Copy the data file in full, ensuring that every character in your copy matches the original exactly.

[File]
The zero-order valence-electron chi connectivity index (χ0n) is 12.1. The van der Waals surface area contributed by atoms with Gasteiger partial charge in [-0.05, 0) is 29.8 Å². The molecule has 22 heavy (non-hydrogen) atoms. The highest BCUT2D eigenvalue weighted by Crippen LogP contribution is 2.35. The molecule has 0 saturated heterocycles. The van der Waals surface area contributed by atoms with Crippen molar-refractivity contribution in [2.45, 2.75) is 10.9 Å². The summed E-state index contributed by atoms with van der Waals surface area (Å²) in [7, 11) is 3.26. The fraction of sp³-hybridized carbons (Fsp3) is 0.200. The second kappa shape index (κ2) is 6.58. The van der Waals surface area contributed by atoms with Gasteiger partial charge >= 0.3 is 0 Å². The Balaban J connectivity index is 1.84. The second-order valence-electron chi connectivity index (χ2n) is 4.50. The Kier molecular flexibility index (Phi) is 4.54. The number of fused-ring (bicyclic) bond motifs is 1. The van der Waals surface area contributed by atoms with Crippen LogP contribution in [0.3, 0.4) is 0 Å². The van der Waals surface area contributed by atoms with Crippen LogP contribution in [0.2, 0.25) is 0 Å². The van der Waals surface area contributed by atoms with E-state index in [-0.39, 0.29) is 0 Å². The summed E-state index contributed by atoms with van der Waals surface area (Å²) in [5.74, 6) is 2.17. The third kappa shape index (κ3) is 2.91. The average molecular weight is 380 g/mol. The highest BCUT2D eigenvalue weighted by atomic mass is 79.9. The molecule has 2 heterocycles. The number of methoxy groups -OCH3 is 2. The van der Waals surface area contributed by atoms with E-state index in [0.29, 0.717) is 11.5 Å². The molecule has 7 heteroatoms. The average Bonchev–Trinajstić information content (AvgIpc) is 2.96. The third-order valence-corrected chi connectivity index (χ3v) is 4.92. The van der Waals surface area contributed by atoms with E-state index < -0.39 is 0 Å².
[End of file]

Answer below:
The zero-order valence-electron chi connectivity index (χ0n) is 12.1. The van der Waals surface area contributed by atoms with Gasteiger partial charge in [-0.05, 0) is 29.8 Å². The molecule has 22 heavy (non-hydrogen) atoms. The highest BCUT2D eigenvalue weighted by Crippen LogP contribution is 2.35. The molecule has 0 saturated heterocycles. The van der Waals surface area contributed by atoms with Crippen molar-refractivity contribution in [2.45, 2.75) is 10.9 Å². The summed E-state index contributed by atoms with van der Waals surface area (Å²) in [7, 11) is 3.26. The fraction of sp³-hybridized carbons (Fsp3) is 0.200. The second kappa shape index (κ2) is 6.58. The van der Waals surface area contributed by atoms with Gasteiger partial charge >= 0.3 is 0 Å². The Balaban J connectivity index is 1.84. The second-order valence-electron chi connectivity index (χ2n) is 4.50. The Kier molecular flexibility index (Phi) is 4.54. The number of fused-ring (bicyclic) bond motifs is 1. The van der Waals surface area contributed by atoms with Crippen LogP contribution in [0.3, 0.4) is 0 Å². The van der Waals surface area contributed by atoms with Crippen LogP contribution in [0.2, 0.25) is 0 Å². The van der Waals surface area contributed by atoms with E-state index in [-0.39, 0.29) is 0 Å². The summed E-state index contributed by atoms with van der Waals surface area (Å²) in [5.74, 6) is 2.17. The third kappa shape index (κ3) is 2.91. The average molecular weight is 380 g/mol. The highest BCUT2D eigenvalue weighted by atomic mass is 79.9. The molecule has 2 heterocycles. The number of methoxy groups -OCH3 is 2. The van der Waals surface area contributed by atoms with E-state index in [0.29, 0.717) is 11.5 Å². The molecule has 7 heteroatoms. The average Bonchev–Trinajstić information content (AvgIpc) is 2.96. The third-order valence-corrected chi connectivity index (χ3v) is 4.92. The van der Waals surface area contributed by atoms with E-state index < -0.39 is 0 Å².